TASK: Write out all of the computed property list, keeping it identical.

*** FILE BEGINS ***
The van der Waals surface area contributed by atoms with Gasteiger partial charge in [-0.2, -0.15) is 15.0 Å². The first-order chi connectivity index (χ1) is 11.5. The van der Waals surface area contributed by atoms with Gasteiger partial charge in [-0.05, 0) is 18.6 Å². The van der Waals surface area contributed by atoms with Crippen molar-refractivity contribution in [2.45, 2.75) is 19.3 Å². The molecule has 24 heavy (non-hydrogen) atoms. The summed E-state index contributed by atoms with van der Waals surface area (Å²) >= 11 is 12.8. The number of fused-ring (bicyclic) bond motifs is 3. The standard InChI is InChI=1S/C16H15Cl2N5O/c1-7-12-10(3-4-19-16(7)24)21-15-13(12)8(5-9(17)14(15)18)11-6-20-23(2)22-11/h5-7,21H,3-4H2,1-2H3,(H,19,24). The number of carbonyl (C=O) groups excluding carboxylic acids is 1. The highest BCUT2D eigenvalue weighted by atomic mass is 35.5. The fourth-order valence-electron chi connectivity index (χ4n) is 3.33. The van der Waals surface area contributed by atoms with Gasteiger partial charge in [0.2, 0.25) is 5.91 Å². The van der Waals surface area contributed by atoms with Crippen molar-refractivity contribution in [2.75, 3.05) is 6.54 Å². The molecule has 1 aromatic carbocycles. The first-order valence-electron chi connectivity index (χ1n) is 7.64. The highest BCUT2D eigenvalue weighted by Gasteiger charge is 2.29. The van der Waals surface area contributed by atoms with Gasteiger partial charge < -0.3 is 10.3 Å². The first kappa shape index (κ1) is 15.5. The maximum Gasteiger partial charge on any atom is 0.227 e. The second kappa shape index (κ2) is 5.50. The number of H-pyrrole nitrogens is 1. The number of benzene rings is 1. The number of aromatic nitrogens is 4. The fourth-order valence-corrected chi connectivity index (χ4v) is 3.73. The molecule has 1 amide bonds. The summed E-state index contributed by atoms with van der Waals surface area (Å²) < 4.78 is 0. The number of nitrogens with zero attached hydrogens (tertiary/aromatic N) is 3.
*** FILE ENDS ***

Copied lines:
The van der Waals surface area contributed by atoms with Gasteiger partial charge in [-0.2, -0.15) is 15.0 Å². The first-order chi connectivity index (χ1) is 11.5. The van der Waals surface area contributed by atoms with Gasteiger partial charge in [-0.05, 0) is 18.6 Å². The van der Waals surface area contributed by atoms with Crippen molar-refractivity contribution in [2.45, 2.75) is 19.3 Å². The molecule has 24 heavy (non-hydrogen) atoms. The summed E-state index contributed by atoms with van der Waals surface area (Å²) >= 11 is 12.8. The number of fused-ring (bicyclic) bond motifs is 3. The standard InChI is InChI=1S/C16H15Cl2N5O/c1-7-12-10(3-4-19-16(7)24)21-15-13(12)8(5-9(17)14(15)18)11-6-20-23(2)22-11/h5-7,21H,3-4H2,1-2H3,(H,19,24). The number of carbonyl (C=O) groups excluding carboxylic acids is 1. The highest BCUT2D eigenvalue weighted by atomic mass is 35.5. The fourth-order valence-electron chi connectivity index (χ4n) is 3.33. The van der Waals surface area contributed by atoms with Gasteiger partial charge in [0.2, 0.25) is 5.91 Å². The van der Waals surface area contributed by atoms with Crippen molar-refractivity contribution in [2.75, 3.05) is 6.54 Å². The molecule has 1 aromatic carbocycles. The first-order valence-electron chi connectivity index (χ1n) is 7.64. The highest BCUT2D eigenvalue weighted by Gasteiger charge is 2.29. The van der Waals surface area contributed by atoms with Gasteiger partial charge < -0.3 is 10.3 Å². The first kappa shape index (κ1) is 15.5. The maximum Gasteiger partial charge on any atom is 0.227 e. The second kappa shape index (κ2) is 5.50. The number of H-pyrrole nitrogens is 1. The number of benzene rings is 1. The number of aromatic nitrogens is 4. The fourth-order valence-corrected chi connectivity index (χ4v) is 3.73. The molecule has 1 amide bonds. The summed E-state index contributed by atoms with van der Waals surface area (Å²) < 4.78 is 0. The number of nitrogens with zero attached hydrogens (tertiary/aromatic N) is 3.